- Off-Hand: The word off signifies negativity. You never want your shot to be off.
- Guide-Hand: This is where he became comical for the campers. He explained to them that if this was called the Guide-Hand that he would fly to China and have a red laser inserted into the index finger of his non-shooting hand. “It’s my guide hand, so where ever I point it, the ball should go right!?”. He then walked around different places of the court and pointed to the goal with this imaginary laser pointer finger and yelled, “Ball, go in the hoop!”, and hurled the ball at the rim; and of course he missed.
9. Balance-Hand: Hopla refers to the non-shooting hand as the Balance-hand. The first time I heard that back in 2005 in Maryland, I thought that was the greatest teaching point I have ever heard in terms of shooting. Too many times players (Especially the young) start shooting with the form similar to a two handed chest pass. We have all also seen the thumb shooters; as the ball is released the thumb of the Balance-hand is pointing toward the target because the shooter pushed with their thumb on the release.
Where does the balance hand go? Some players place it on top of the ball; this is incorrect as you are already blocking your own shot before the release. Other players place the balance hand beneath the ball looking as if they are preparing to bowl. The correct position of the balance hand is on the side of the ball, for Balance. Similar to the shooting hand, the ball should rest on the pads and finger tips of the basketball. Note: the thumbs should form a “T” on the basketball.
As you begin momentum of your shot, make sure you maintain Wrist/Wrinkles, Pads/Panels, “L”, Knees Bent.
Once you begin to break/extend that “L” with your shooting arm, the Balance-hand should FREEZE as the basketball glides off on its journey to the target.
Once you Freeze the Follow Through, your shooting elbow should be above your ear, wrist flicked (putting your hand in the rim), and the only part of your Balance-hand that you should see is your thumb and the side of your index finger. You should not be able to see the palm or back of your Balance-hand. One way to check this is to bend (Flexion) the elbow of the Balance-hand and only the tip of your thumb should touch your forehead.
Hopla then performed the same shot progression to the 3-point line with the addition of his Balance-hand.
One point that Hopla could not stress enough is the importance of keeping track of your shots EVERY time you take to the court. You are not getting any better if you just go out and shoot for an hour. If you are pushing yourself you should not be able to go any longer than about 40 minutes (and even that is a bit of a stretch).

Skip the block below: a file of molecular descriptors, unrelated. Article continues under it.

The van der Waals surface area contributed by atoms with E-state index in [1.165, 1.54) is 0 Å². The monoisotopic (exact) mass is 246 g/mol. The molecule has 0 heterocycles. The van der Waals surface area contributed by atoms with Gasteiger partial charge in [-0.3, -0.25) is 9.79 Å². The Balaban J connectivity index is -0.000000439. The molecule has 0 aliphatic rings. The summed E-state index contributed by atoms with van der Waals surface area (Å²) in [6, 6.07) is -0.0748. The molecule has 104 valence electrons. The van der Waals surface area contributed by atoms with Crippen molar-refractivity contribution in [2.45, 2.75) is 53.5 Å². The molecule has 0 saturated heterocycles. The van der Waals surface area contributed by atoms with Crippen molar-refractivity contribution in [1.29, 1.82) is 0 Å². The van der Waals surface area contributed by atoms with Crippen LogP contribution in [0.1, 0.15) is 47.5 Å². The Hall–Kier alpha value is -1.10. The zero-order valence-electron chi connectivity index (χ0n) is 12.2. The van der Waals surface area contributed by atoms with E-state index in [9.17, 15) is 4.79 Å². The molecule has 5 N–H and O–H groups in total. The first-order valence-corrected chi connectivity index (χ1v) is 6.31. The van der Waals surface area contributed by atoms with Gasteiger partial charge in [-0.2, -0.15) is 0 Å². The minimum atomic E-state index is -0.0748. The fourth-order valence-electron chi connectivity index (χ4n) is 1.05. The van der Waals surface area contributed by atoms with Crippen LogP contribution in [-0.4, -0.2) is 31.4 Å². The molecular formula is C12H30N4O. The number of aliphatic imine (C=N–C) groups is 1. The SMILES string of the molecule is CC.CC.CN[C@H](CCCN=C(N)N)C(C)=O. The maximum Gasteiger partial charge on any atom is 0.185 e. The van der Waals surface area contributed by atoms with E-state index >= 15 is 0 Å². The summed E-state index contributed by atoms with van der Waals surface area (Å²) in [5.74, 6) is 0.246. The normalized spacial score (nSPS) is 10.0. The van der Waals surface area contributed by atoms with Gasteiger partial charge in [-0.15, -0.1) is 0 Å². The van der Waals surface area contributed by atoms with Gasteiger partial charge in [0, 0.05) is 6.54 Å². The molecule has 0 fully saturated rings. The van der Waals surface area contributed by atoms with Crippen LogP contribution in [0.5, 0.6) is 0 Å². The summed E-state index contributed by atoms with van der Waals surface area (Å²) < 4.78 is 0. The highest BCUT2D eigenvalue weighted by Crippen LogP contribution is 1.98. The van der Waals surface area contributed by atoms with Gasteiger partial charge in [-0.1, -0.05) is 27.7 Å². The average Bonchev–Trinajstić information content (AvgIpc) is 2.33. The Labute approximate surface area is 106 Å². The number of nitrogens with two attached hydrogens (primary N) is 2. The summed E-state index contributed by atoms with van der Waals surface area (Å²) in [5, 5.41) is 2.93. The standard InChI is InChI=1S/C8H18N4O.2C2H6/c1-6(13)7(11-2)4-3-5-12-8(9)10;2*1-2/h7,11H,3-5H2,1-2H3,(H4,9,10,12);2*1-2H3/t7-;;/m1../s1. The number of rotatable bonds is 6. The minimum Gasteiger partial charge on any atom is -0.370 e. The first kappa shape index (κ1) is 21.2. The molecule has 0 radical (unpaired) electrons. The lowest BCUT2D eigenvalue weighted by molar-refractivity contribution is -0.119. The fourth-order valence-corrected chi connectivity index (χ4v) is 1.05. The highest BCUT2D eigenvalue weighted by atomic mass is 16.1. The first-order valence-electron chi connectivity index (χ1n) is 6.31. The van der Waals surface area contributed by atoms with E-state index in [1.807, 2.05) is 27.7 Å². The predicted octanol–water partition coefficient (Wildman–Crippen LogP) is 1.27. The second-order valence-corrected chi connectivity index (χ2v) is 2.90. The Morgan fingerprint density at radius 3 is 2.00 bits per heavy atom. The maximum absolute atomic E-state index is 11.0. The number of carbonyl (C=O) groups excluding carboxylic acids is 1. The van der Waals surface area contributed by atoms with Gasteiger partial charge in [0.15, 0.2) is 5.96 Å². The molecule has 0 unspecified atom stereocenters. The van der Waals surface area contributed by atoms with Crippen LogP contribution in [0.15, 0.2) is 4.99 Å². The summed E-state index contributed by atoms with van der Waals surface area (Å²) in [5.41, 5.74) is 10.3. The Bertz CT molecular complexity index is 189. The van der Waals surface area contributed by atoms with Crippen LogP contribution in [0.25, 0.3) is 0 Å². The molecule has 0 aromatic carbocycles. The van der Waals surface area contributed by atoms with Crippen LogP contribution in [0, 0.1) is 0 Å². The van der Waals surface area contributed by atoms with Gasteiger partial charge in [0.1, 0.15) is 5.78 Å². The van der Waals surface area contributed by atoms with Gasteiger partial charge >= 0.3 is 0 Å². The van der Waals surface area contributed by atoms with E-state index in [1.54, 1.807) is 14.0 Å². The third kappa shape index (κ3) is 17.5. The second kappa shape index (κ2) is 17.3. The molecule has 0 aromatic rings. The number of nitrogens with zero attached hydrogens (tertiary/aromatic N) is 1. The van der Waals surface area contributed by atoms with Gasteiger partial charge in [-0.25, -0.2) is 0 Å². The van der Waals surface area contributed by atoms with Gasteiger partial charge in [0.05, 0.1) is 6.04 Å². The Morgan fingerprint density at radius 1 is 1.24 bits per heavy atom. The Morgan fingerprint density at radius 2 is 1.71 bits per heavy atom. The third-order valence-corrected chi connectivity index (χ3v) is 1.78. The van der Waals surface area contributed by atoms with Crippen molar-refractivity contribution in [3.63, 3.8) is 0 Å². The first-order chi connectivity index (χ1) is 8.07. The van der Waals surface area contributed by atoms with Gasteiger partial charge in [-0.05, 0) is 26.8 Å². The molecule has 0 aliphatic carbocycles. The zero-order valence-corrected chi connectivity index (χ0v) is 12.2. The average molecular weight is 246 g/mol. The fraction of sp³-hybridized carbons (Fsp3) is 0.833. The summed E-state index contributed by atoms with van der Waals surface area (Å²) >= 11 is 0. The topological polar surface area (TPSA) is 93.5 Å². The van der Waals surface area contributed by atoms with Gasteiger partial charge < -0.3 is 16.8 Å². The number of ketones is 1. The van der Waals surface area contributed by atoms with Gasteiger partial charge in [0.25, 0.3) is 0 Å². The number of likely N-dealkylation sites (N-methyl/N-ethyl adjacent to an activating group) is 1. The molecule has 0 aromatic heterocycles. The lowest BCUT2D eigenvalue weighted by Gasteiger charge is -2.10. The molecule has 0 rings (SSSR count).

Also, focus on the number of makes. I am tired of hearing kids say, “I put up a 1,000 shots today”. That’s great, but if you only made 200 of them you are wasting your time. Set a goal EVERY time you hit the court and do not leave until you reach or surpass that goal. Furthermore, many players have no clue how they are progressing because they do not keep track of their scores; there is no way to compare what you did in April versus what you did in July. Buy yourself a small notebook and keep track of every workout: what drills did you do, what was your shooting percentage overall and at each spot/drill.
With the insurgence of technology into today’s youth, Dave Hopla has made this easier than ever for players who are fortunate enough to own an iPhone, iPod Touch, or iPad. He has created his own App., iHopla. The App not only assists you in keeping track of your shots, but it also provides different shooting drills and workouts.
Hopla then went on to discuss free-throws. “Why do you call it a free-throw? For one, its not FREE. Secondly, you are not THROWING the ball to the target, that would insinuate the wrong technique. Rather, it should be called a 1-point shot.”
I thought this was great, we have had 2-point shots, 3-point shots, and Free-Throws??? 1-point, 2-point, and 3-point shots just makes much more sense and I think is less intimidating mentally to the shooter. On average, 1-point shots (free-throws) make up 20% of your offense every game, place more emphasis on this area!
Beat the Pro
Hopla ended his lecture by demonstrating one of his favorite shooting games, “Beat the Pro”. There are several different variations and scoring methods you can use for this game (use your imagination). The shooter chooses a Pro they would like to compete against; Kobe, LeBron, Durant, etc. Shots can be taken from anywhere on the court. Beginners should start closer to the rim. As you become a stronger shooter, move behind the 3-point line and/or add dribble moves to the game. This is how Hopla scored it:
- Game: First to 21 points Wins
- Make: Shooter gets 1 point
- Miss: Pro gets 2 points
Another way to score:
- Choose number/goal: 5, 10, 15 (Any number below 20 preferably)
- Make: Shooter gets 1 point
- Miss: Shooter gets -2 points
- Goal is for shooter to reach a positive 10 (or whatever goal is). If shooter hits negative 10, they lost to the Pro and must start over.
In case you were wondering, Dave Hopla lectured for 50 minutes with a 20 minute warm-up, he shot 360-373=96% (Great job counting by @ecarter22).
This Summer, challenge your players to break down their shot and become more effective shooters by focusing on the above principles and techniques. Make them chart their progress, I guarantee you will see an improvement by the time school is back in session.